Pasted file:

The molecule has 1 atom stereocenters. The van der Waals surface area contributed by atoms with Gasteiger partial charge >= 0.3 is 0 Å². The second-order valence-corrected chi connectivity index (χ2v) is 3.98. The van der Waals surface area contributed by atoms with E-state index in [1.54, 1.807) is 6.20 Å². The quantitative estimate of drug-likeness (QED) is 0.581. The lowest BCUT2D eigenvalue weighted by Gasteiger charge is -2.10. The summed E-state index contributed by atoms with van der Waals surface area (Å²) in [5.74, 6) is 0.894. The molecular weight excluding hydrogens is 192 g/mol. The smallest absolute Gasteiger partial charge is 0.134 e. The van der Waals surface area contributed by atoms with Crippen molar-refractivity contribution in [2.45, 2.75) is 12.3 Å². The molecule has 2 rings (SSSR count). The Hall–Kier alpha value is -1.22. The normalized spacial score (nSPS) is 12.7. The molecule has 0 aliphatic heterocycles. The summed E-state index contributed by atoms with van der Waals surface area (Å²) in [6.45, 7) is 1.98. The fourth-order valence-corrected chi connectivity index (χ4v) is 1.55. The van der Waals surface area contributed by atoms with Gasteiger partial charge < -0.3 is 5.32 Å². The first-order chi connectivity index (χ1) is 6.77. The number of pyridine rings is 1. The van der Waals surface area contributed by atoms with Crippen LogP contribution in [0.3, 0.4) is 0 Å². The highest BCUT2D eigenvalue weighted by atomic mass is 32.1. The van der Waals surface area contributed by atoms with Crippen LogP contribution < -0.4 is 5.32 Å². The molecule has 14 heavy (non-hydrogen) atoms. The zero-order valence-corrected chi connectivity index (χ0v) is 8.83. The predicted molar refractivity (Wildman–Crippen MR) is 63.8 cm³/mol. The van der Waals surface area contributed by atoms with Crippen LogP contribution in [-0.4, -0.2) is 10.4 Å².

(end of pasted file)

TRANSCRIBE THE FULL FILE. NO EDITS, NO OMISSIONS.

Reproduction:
The molecule has 1 atom stereocenters. The van der Waals surface area contributed by atoms with Gasteiger partial charge >= 0.3 is 0 Å². The second-order valence-corrected chi connectivity index (χ2v) is 3.98. The van der Waals surface area contributed by atoms with E-state index in [1.54, 1.807) is 6.20 Å². The quantitative estimate of drug-likeness (QED) is 0.581. The lowest BCUT2D eigenvalue weighted by Gasteiger charge is -2.10. The summed E-state index contributed by atoms with van der Waals surface area (Å²) in [5.74, 6) is 0.894. The molecular weight excluding hydrogens is 192 g/mol. The smallest absolute Gasteiger partial charge is 0.134 e. The van der Waals surface area contributed by atoms with Crippen molar-refractivity contribution in [2.45, 2.75) is 12.3 Å². The molecule has 2 rings (SSSR count). The Hall–Kier alpha value is -1.22. The normalized spacial score (nSPS) is 12.7. The molecule has 0 aliphatic heterocycles. The summed E-state index contributed by atoms with van der Waals surface area (Å²) in [6.45, 7) is 1.98. The fourth-order valence-corrected chi connectivity index (χ4v) is 1.55. The van der Waals surface area contributed by atoms with Gasteiger partial charge < -0.3 is 5.32 Å². The first-order chi connectivity index (χ1) is 6.77. The number of pyridine rings is 1. The van der Waals surface area contributed by atoms with Crippen LogP contribution in [0.3, 0.4) is 0 Å². The highest BCUT2D eigenvalue weighted by atomic mass is 32.1. The van der Waals surface area contributed by atoms with Crippen LogP contribution < -0.4 is 5.32 Å². The molecule has 14 heavy (non-hydrogen) atoms. The zero-order valence-corrected chi connectivity index (χ0v) is 8.83. The predicted molar refractivity (Wildman–Crippen MR) is 63.8 cm³/mol. The van der Waals surface area contributed by atoms with Crippen LogP contribution in [-0.4, -0.2) is 10.4 Å².